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1952

Rajghat 1952

Rajghat 2nd Talk to Boys and Girls 11th December 1952

I wonder if you thought any more about what we were talking yesterday morning. Did you have an opportunity to discuss with your teachers the problem of fear, or did you forget about it with your day's activities?

May I continue with what we were talking yesterday morning? This is not just a polite question. I want to know if you are interested in what we have been talking about, or do you want me to talk about something else?

I will go on with what I was saying; then as we go along for several days, perhaps we can talk more easily.

Yesterday, we were talking about fear. It is fear that prevents initiative, because most of us, when we are afraid, cling to things like a creeper that clings to a tree. We cling to our parents, to our husbands, to our sons, to our daughters, to our wives. That is the outward form of fear. Because inwardly we are afraid, we dread to stand alone. We may have a great many saris or clothes or property; but inwardly, psychologically - do you know what `psychologically' means? - we are very poor. The more poor we are inwardly, the more we intrigue outwardly, the more we cling to parents, to things, to property, to clothes. When we are afraid, we cling to outward things as well as to inward things such as tradition. Have you noticed old people and the people who are inwardly insufficient, inwardly empty? To them tradition matters a great deal. Have you noticed that amongst your friends, parents and teachers? Have you noticed it in yourself? The moment there is fear, inward fear, you try to cover it up by respectability, by following a tradition; and so you lose initiative. Because you are just following, tradition becomes very important - tradition of what people say, tradition that has been handed down from the past, tradition that has no vitality, no zest in life, tradition which is only a mere repetition without any meaning.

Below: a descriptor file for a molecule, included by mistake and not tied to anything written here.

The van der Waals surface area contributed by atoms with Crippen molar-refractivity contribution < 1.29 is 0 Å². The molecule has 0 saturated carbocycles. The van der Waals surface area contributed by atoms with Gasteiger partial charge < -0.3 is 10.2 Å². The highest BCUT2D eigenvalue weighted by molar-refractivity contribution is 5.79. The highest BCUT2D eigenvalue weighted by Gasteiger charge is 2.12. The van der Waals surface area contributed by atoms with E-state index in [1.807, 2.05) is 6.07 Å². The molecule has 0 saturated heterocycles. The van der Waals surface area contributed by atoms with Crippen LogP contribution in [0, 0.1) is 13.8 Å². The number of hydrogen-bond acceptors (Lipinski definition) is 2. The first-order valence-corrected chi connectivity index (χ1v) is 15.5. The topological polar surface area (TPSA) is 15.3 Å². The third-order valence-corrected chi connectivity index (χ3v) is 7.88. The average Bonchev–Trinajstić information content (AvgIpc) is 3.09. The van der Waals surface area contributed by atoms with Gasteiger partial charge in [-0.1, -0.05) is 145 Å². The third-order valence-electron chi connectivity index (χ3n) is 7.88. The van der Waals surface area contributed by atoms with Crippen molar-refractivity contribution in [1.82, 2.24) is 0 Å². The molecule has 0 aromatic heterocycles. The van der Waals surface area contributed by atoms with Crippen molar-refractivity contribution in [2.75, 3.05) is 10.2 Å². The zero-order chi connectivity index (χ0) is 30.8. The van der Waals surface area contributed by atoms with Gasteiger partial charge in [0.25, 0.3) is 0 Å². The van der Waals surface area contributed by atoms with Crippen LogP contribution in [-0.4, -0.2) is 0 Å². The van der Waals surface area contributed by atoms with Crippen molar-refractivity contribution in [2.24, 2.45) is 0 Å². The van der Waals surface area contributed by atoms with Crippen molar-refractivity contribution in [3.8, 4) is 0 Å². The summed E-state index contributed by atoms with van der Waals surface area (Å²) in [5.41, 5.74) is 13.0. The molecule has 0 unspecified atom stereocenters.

When one is afraid, there is always an inclination, a tendency, to imitate. Have you noticed that? You know what `imitation' is? Being afraid, you cling to tradition; you cling to your parents, to your wives, to your brothers, to your husbands. There is always the desire to imitate. Imitation destroys initiative. You know, when you paint a tree you do not merely imitate the tree, you do not copy it exactly as it is; otherwise, it is merely photography. But to be free to paint it, you have to feel what the tree or flower or sunset conveys to you; you have not merely to copy it in black and white but to feel the significance, the meaning of the sunset. It is very important to convey the significance, and not merely to copy it; then you begin to awaken the creative process. And for that, there must be a free mind, a mind that is not burdened with tradition, with imitation. Look at your own lives and the lives about you, how empty everything is!

At certain levels of life you must imitate, must you not? Unfortunately you have to be imitative in the clothes you put on, in the books that you read. They are all forms of imitation; but it is necessary to go beyond this - that is, to feel free so that you can think out things for yourselves; so that you do not merely accept what somebody says - it does not matter who it is, your teachers, your parents, great teachers. To really think out things for yourselves, not to follow, is very important, because the moment you follow somebody, the very following indicates fear, does it not? Somebody offers you something you want - paradise, heaven or a better job. So long as you are wanting something, there is bound to be fear; and fear cripples the free mind. Do you know what a free mind is? Have you ever watched your own mind? Is it free? No, it is not, because you are always watching to see what your friends say. Your mind is like a house enclosed by a gate or by a barbed wire. In that state no new thing can take place. A new thing can only come about when there is no fear. And it is extremely difficult for the mind to be free from fear - which means, really free from imitation, from the desire to imitate, from the desire to follow, from the desire to amass wealth or to follow a tradition - which does not mean that you do something outrageous.